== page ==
Unemployment Rate Rises in June to 9.5 Percent

 
 
By Donald Sears  |  Posted 2009-07-02 Email Print this article Print
 
 
 
 
 
 
 

June's monthly jobs report from the Bureau of Labor Statistics came out today, along with the weekly Department of Labor unemployment numbers.

The verdict: The unemployment rate is now 9.5 percent and another 467,000 are off of payrolls for the month. That puts the total number of people on unemployment at 14.7 million.

All of my dreams for a reprieve from jobs' reports for a few weeks fell on deaf ears. Guess we're stuck with the bad news.

From the BLS report:

The number of long-term unemployed (those jobless for 27 weeks or more) increased by 433,000 over the month to 4.4 million. In June, 3 in 10 unemployed persons were jobless for 27 weeks or more.

Bloomberg News had this take on the economic state of things:

Unemployment is projected to keep rising for the rest of the year just as the income boost from the stimulus package fades, undermining prospects for a sustained rebound in household purchases, analysts said. As companies from General Motors Corp. to Kimberly-Clark Corp. cut costs, the lack of jobs will restrain growth.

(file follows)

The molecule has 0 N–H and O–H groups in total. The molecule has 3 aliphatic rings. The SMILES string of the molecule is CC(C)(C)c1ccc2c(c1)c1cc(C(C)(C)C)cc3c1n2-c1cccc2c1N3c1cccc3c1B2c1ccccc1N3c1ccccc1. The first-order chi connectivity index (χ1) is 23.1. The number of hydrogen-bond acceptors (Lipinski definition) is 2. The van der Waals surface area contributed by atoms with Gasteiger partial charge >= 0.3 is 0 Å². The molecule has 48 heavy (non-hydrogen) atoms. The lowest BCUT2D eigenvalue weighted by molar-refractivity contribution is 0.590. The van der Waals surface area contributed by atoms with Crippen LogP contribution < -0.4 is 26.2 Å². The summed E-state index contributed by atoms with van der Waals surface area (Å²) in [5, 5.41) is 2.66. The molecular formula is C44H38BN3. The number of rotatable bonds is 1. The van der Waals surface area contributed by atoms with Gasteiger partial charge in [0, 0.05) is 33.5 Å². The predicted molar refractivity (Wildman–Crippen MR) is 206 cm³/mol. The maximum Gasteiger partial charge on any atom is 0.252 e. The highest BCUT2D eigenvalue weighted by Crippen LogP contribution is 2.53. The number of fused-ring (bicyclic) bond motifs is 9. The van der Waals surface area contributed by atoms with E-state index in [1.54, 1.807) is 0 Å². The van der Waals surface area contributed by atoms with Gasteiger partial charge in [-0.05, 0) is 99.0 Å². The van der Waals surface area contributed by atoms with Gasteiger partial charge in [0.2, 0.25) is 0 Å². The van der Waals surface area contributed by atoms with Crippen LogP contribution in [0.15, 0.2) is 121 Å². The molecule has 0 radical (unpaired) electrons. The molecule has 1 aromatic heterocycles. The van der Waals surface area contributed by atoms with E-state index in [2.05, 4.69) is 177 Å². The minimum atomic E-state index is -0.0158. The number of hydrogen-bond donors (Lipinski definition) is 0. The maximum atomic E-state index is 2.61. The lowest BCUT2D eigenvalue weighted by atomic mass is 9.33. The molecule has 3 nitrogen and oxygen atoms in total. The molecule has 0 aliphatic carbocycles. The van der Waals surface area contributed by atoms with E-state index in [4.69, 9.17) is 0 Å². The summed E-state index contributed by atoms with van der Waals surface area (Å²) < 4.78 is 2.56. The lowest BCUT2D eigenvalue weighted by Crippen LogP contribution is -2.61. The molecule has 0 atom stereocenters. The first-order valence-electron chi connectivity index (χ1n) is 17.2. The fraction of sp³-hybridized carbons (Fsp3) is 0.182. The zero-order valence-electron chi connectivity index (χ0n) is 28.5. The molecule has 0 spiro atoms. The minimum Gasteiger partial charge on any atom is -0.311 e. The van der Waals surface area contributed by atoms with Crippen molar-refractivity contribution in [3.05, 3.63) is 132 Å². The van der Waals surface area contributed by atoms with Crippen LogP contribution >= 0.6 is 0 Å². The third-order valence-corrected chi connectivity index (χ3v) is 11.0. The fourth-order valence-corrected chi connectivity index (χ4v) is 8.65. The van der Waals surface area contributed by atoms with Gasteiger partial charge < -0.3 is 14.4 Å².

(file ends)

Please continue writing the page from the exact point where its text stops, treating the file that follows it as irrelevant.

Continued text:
"This will be another jobless recovery," said John Silvia, chief economist at Wachovia Corp. in Charlotte, N.C. "We may get positive economic growth driven largely by federal spending, but people on the street will say, 'Where are the jobs?'"

While economics and government professor Jeffrey Frankel puts these numbers in some context for the suits on Wall Street trying to extract anything that resembles positive news for the market:

The bottom line for the economy: despite signs in other areas that the recession is leveling out - most importantly, production -- the labor market indicators in themselves are not yet signaling a turning point. Thus the June numbers confirm the evaluation I made a month ago that the apparent good news in May employment was probably an insignificant blip.

Sorry, everyone. As reported this week, the news for IT is not that much better, though some middle managers and tech staff are seeing slight raises to keep the trains running.

The good news is that it's a holiday weekend and people can fire up their grills, watch some fireworks and drown their sorrows in independence.

 
 
 
 
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